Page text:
Slice of Life Story Challenge, Day 22 #sol19

“Are there any questions?” she asked.  Craning my neck from the back, I glanced around the crowded gymnasium.  A few young hands shot up into the air, some perhaps more eager than others.  Visiting author Jo Knowles, award winner and writer of ten published books, had just finished giving her prepared talk to our students. Quietly, she now surveyed her audience of seventh and eighth graders from the front of the gym.  Who had a question?

Jo had told her story, an unlikely story of a girl who had struggled in school but who had also been somehow able to find her voice as a writer.  I had listened raptly from the back, as she wove in small bits of her life that had inspired her across her formative writing years– the strength of her parents’ relationship, the encouragement of a college professor, the happenstance brush with Robert Cormier.  She also described the pain of witnessing her brother, one of her heroes, being tormented as a young man for being gay.  Among other reasons, this dark part of her past had inspired her to write about, as she described, “hard things.”

Pointing to a young woman in the fifth row, Jo stepped forward, moving in closer.  “Yes?” she smiled.  “Did you have a question?”

“Why do you write about ‘hard things’?” came the voice of the inquisitive seventh grader.

I watched as Jo gathered herself, looking down at the gymnasium floor as she did so.  Having read a few of her books, I knew the answer to this question would be important.  My blue Pilot pen and notebook in hand, I leaned in slightly to hear her answer.  “Why do I write about hard things?” she repeated.  “Hmm… I write about hard things because bad things happen to kids.  These things are happening.  Good things are happening, too…but if we don’t tell everyone’s stories, stories of these bad things happening…” She paused for a beat.  “Not writing about them won’t make them not happen.  Telling these stories is how we can begin to make change.  It’s how we can build empathy.  In fact, not telling these stories– I would argue– actually makes things worse. “  Jo went on to describe being a frequent member of the banned books club.  She told stories of librarians who “liked the book, but… well, just couldn’t put it in the school library because… well, the community wouldn’t want kids reading about those sorts of things.”

I left school that day inspired by this writer, this writer who has the courage to write about ‘hard things.’

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Author: Lanny Ball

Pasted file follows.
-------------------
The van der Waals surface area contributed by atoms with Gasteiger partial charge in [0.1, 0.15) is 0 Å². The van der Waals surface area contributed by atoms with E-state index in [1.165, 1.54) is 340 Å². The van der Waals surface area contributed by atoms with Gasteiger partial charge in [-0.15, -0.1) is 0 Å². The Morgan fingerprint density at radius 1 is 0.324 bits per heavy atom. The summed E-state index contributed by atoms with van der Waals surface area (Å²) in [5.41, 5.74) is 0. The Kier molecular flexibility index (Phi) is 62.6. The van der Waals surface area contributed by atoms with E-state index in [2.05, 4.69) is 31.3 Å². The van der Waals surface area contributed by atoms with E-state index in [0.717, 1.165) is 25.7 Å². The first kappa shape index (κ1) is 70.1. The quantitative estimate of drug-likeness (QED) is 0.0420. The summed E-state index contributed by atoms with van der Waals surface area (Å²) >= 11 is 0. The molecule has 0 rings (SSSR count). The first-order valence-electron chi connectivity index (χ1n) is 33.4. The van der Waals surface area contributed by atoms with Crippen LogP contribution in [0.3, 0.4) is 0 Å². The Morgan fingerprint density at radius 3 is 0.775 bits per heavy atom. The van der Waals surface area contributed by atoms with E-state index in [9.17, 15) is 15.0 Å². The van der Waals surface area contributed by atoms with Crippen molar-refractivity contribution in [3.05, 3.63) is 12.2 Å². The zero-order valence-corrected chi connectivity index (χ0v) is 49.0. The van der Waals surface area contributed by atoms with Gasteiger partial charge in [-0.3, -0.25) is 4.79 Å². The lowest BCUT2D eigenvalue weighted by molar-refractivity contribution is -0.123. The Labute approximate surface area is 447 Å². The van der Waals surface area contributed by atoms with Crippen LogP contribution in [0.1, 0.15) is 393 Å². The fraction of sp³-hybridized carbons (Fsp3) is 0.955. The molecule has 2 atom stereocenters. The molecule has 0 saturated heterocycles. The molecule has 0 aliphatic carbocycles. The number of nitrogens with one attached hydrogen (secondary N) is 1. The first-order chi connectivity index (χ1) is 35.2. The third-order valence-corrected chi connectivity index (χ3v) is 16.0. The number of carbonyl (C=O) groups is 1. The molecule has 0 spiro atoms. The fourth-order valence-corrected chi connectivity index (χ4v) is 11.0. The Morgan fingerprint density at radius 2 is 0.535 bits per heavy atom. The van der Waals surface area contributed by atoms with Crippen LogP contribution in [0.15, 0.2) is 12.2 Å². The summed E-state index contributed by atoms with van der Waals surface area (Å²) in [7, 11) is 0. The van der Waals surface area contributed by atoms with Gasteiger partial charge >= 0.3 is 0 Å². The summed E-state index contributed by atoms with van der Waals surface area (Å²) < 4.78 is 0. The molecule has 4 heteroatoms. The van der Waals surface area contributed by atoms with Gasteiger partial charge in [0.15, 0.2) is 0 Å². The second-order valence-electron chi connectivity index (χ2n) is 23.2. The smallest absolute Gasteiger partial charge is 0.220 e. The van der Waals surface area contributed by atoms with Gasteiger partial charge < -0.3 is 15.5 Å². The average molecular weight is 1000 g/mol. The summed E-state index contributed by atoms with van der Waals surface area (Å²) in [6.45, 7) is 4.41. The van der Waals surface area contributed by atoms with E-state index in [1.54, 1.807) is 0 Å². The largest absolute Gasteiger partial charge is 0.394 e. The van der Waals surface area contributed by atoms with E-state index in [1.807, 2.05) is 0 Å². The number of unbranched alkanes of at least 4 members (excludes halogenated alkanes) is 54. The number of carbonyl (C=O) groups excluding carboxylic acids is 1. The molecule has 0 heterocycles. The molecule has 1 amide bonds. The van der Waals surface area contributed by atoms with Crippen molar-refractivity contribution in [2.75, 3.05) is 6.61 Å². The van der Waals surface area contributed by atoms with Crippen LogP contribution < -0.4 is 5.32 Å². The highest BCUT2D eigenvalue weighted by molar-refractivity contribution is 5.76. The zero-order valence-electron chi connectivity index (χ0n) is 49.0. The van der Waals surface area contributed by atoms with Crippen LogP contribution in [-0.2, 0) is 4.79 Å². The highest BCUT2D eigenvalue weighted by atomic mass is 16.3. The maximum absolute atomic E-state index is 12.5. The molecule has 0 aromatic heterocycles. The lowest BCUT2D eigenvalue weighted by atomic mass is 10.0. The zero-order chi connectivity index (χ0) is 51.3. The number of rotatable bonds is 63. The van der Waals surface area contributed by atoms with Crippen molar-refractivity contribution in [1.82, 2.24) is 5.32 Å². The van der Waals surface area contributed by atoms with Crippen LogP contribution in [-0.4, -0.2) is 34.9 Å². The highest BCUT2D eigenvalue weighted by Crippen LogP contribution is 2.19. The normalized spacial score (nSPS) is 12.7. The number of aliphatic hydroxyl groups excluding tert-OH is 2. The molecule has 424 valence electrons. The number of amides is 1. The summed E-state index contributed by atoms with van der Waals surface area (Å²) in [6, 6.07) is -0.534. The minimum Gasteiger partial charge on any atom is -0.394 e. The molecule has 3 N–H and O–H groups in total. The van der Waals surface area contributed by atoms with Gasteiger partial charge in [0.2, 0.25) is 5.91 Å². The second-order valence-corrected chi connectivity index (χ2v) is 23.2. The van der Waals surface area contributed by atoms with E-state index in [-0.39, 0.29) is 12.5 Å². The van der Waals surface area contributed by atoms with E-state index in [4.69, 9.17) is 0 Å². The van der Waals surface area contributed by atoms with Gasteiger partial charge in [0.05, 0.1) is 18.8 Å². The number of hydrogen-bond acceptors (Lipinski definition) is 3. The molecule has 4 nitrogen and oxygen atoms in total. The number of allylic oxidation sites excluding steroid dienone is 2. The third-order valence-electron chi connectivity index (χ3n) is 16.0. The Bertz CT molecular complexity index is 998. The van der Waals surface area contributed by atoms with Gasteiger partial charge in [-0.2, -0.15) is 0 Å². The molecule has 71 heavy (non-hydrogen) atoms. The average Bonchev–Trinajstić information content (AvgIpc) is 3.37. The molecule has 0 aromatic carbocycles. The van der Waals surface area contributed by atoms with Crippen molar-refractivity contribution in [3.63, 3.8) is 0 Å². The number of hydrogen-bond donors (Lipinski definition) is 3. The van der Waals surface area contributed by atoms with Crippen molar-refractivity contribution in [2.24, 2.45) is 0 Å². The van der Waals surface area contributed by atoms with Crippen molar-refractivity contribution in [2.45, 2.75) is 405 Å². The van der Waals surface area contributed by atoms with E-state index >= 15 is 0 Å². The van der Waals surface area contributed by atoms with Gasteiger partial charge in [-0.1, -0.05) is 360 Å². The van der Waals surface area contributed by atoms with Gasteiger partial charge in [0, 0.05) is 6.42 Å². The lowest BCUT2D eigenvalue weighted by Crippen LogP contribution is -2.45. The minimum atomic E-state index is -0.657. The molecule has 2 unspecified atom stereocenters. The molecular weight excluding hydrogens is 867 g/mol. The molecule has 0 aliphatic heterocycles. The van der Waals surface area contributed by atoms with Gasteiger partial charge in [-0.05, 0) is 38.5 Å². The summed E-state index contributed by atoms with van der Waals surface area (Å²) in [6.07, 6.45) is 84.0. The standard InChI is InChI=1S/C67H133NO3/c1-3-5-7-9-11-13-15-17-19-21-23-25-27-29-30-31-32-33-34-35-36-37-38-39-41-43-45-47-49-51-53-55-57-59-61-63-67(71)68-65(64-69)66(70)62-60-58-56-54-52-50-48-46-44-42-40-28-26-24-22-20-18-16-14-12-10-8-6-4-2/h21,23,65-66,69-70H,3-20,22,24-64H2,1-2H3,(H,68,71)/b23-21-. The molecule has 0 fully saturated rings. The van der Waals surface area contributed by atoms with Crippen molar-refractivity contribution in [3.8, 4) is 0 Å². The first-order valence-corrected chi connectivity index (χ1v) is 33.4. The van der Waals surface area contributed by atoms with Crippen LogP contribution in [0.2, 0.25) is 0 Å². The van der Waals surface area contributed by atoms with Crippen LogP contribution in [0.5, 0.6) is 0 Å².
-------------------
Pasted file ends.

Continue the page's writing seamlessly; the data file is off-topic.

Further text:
For more than 23 years, Lanny has taught, coached, presented, staff developed, and consulted within the exciting and enigmatic world of literacy. With unyielding passion and belief in the possibility of workshop teaching, Lanny has worked to support students, teachers, and school administrators around the country in outgrowing themselves as both writers and readers. Working first as a classroom teacher, then as a coach and TCRWP Staff Developer, Lanny is now a literacy and reading consultant in Northwestern Connecticut. Outside of literacy, he enjoys raising his three ambitious young daughters with his wife, and playing the piano. Find him on this blog, as well as on Twitter @LannyBall. Lanny is also a co-author of a blog dedicated to supporting teachers and coaches that maintain classroom writing workshops, twowritingteachers.org.

10 thoughts on “Slice of Life Story Challenge, Day 22 #sol19”

  1. I wasn’t sure where you were heading with the prepared speech. I was worried even with the girl’s question as it could have been addressed in the speech, but then I was so relieved with Jo’s words. Sounds like it was a good visit with important messages!

    Liked by 1 person

  2. Well, thank you for taking notes! You got me intrigued. An author I haven´t read, so I just downloaded “See you at Harry´s” the only book from this author available at my digital public library. I really like to read authors that write about “hard things” for the very same reasons that Jo Knowles said.

    Liked by 1 person

  3. I loved the response to the seventh grader’s question. It is important to acknowledge and to read and write about “hard things.”
    Librarians who self censor do an injustice to their patrons. But we need to help them fight the good fight. It’s hard because there seem to be so many good fights!

    Liked by 1 person

  4. I am so glad you shared this and so glad she answered the question the way she did, with honesty. Hard things happen to all of us. Those things help mold us and possibly make us who we are as we get older. I will remember this when we are talking about those things in class and when we are writing.

    Liked by 1 person

  5. This librarian is grateful for authors who write about hard things, grateful to work in a district that champions the place those books hold on our shelves. We can’t begin to change and heal until those hard things are brought into the light–and doing so within the safe space of books is a start.

    Liked by 1 person

  6. cmargocs left me a comment saying our posts were similar. (Mine about meeting Jason Reynolds at TC on Sat). I appreciate how you capture the tension as this honest answer to a real question is asked. So important to talk and discuss the hard things, as Jason explained to me, too! Authors are such ROCK STARS!!!

    Liked by 1 person

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